Dr. Renaultís Secret (1942) **Ĺ
This is a minor but fun mad scientist movie, of the sort that studios like Monogram and PRC used to specialize in back in the 1940ís. Itís short, itís cheap, and itís really pretty stupid, but its creators handled it all with a kind of professionalism that is sorely lacking from most cheapjack horror flicks today.
Dr. Larry Forbes (Shepperd Strudwick, from The Monitors and the 1963 Psychomania) is a young American psychiatrist traveling in France. Specifically, he has come to a small village outside of Paris to marry his fiancee, Madelon Renault (Lynne Roberts). On his first night in town, he gets a room at an inn, where the manager (Bert Roach, from The Last Warning and Murders in the Rue Morgue) introduces him to a strange man named Noel (J. Carrol Naish, of The Beast with Five Fingers and The Monster Maker). Noel, who appears to be a bit slow, works as a handyman for Madelonís uncle (George Zucco, from Voodoo Man and The Mummyís Tomb), himself a psychiatrist, and a neurosurgeon to boot. While Forbes is getting to know Noel and the proprietor of the inn, a big, rough-looking man named Rogell (Sinbad the Sailorís Mike Mazurki) enters the room, and everything suddenly gets very quiet. Rogell, you see, is an ex-convict, and he is barely tolerated by the villagers because he, too, works for Dr. Renault, who claims to have cured him of his criminal tendencies.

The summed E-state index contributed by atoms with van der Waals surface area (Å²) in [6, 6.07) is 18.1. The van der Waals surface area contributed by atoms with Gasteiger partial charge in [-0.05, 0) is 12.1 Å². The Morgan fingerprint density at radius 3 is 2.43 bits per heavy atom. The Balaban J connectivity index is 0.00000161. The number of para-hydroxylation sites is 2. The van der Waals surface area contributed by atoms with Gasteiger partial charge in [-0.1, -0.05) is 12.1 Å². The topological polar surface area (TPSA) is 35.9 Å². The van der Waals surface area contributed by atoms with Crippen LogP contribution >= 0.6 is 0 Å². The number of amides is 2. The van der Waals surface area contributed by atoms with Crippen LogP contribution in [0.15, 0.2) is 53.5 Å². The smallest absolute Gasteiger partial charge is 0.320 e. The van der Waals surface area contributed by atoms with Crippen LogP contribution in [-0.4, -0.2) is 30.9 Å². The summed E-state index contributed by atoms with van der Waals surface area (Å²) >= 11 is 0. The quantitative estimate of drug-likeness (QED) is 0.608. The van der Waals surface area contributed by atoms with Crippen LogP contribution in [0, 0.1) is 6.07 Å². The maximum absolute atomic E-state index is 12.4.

Donít you believe it, though. Rogell takes special notice of the fat wad of cash inside Larryís wallet when he takes it out to pay the innkeeper, and then listens closely when the psychiatrist is told heíll be staying in room 10. Actually, Forbes ends up in room 11 instead, because the drunken American vacationer who had been causing such a ruckus in the bar all evening (including a brief altercation with Noel, who took it badly when the tourist said something potentially disparaging about Madelon) has crashed in 10 by mistake. So when somebody sneaks into room 10 and strangles the drunk to death, but flees before Forbes can force his way into the room, the question becomes, was the strangler Rogell, murdering the wrong man by mistake in an attempt to get his hands on Larryís money, or was it Noel, looking to finish what the Yankee lush started a few hours before? Inspector Duvall (Daughter of Dr. Jekyllís Arthur Shields), the detective investigating the slaying, seems to favor Rogell, but heís not so sure as yet that heís ready to arrest anyone.
An odd thing happens the next morning, while Noel is driving Forbes and Rogell to the Renault estate. The taciturn handyman suddenly slams on the brakes before rounding a corner, in order to avoid hitting a dog that is crossing the street just around the bend. What makes this odd is the fact that Noel couldnít possibly have seen the dog until after he had already stopped. How did he know it was thereó did he smell it, or something? This dog ends up following the car all the way to the chateau, where Madelon is so taken with it that she instantly adopts it, at least pending the results of an effort to track down its real owners. But the dog doesnít like Noel, and it attacks him that evening, when he comes to Madelonís room to give her a pair of shoes he picked up for her in the village. The savagery with which the handyman fights back could almost get you to wondering which one was the animal...